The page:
NRC builds centre to boost biomedical development

The National Research Council of Canada hopes to bridge the gap between the research and the commercialization of technology by opening a centre that will create products and services for the biology and medical industries.

Located

in Winnipeg, the NRC officially opened the Centre for the Commercialization of Biomedical Technology (NRC-CCBT) this week, an addition to its Institute for Biodiagnostics (NRC-IBD). The facility will be home to more than 40 firms, organizations, and innovation support services and programs. Included will be companies that develop diagnostic and imaging hardware and software, create data analysis and informatics products and support, undertake medical device manufacturing, or develop health and health information systems. Construction of the centre cost $11.2 million.

Dr. Ian Smith, the NRC-IBD’s director general, said the facility will act as a sort of incubator to firms with a focus on health-care technology. These include IMRIS, a local firm creating MRI-related tools which was recently spun out by the NRC. Although there are some standard software and hardware products that health-care organizations and biomedical organizations can adapt for their own use, the idea is to build niche solutions from the ground up.

“”Every (piece of) medical data needs a set of tweaking,”” he said. “”The problem is you usually have too much — you’re looking at a heck of a lot of observations for a subject, and a lot of subjects.””

The NCR offers informatics software developed by its 200 research staff at the IBD under licence as required, Smith said. The incubatees then use the software as the foundation for their own specific applications. For example, one company is being created whose products will assess the viability of a tissue graft.

“”(The incubatees) know their infrared spectroscopy, but they don’t know their statistics,”” he said. “”It also be the other way around — it could be somebody has a really interesting problem and they need infrared spectroscopy. We would help them adapt the infrared spectroscopy to their particular need and maybe give them the software.””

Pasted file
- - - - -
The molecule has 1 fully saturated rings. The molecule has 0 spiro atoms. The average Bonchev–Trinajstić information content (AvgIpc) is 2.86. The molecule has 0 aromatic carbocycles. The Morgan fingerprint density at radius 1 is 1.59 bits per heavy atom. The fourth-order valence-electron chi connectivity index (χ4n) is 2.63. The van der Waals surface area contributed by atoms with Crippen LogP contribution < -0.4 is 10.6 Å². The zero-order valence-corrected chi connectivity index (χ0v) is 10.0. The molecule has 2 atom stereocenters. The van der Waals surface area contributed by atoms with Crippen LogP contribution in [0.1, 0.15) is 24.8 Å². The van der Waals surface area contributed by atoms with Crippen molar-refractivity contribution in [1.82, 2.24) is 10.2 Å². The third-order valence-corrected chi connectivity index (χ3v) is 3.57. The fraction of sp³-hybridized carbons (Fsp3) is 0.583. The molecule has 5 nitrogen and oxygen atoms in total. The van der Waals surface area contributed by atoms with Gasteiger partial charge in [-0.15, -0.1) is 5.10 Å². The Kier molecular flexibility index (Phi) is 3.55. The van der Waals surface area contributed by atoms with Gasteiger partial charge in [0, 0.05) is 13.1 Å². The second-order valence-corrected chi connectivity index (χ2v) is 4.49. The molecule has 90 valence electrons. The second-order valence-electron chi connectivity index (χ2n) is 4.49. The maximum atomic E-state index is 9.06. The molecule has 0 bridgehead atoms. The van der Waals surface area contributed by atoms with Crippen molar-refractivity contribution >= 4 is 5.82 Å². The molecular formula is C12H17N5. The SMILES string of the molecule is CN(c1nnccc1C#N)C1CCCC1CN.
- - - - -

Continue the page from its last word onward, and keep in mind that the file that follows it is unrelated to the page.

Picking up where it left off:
The NRC-CCBT is a partnership involving the Government of Manitoba and a national not-for-profit organization, Biomedical Commercialization Canada (BCC), which will help design and oversee the programs and services within the NRC-CCBT, Smith said. NRC is providing the infrastructure and the care given to the incubees is determined by a board of directors made up primarily from the business sector. The Manitoba government and the federal government also have representation on the board.

Mike Swenson, a life-sciences analyst at IDC in Framingham, Mass., said biomedical organizations encounter a lot of challenges poring though the qualitative annotations that scientists have done in the course of their work.

“”Some of it really is text mining,”” he said. “”So much of what’s out there is not fully structured. It’s in databases or data repositories of one sort or another. There’s lots of text notes and face descriptions that use medical terminology, but not everybody’s consistent about it.””

The NRC centre has about 15 companies due to start working in it right now, Smith said, and he expects about five more to join each year, so the facility will be full by 2008. He said those incubated at the centre will, on average, be ready to bring products and services to the market within two years, and should be profitable within four.

“”The whole art is to find the niche,”” he said.

Swenson agreed, adding that Canadian firmed developed through the NRC centre should be able to compete against their more established counterparts.

“”If there’s software that makes a real demonstrable difference either in care, improvement of process or cost savings, there’s always room for new entrants,”” he said. “”Will they become the next Microsoft? No, because it’s not a general-purpose tool, but they’re probably going to have a successful little company. They can get adoption.””

NRC funding for the centre is the result of a 2002 federal government decision to support the NRC community innovation strategy. In addition, the Government of Manitoba is providing $2 million for the construction and initial support to develop a number of the centre’s programs.

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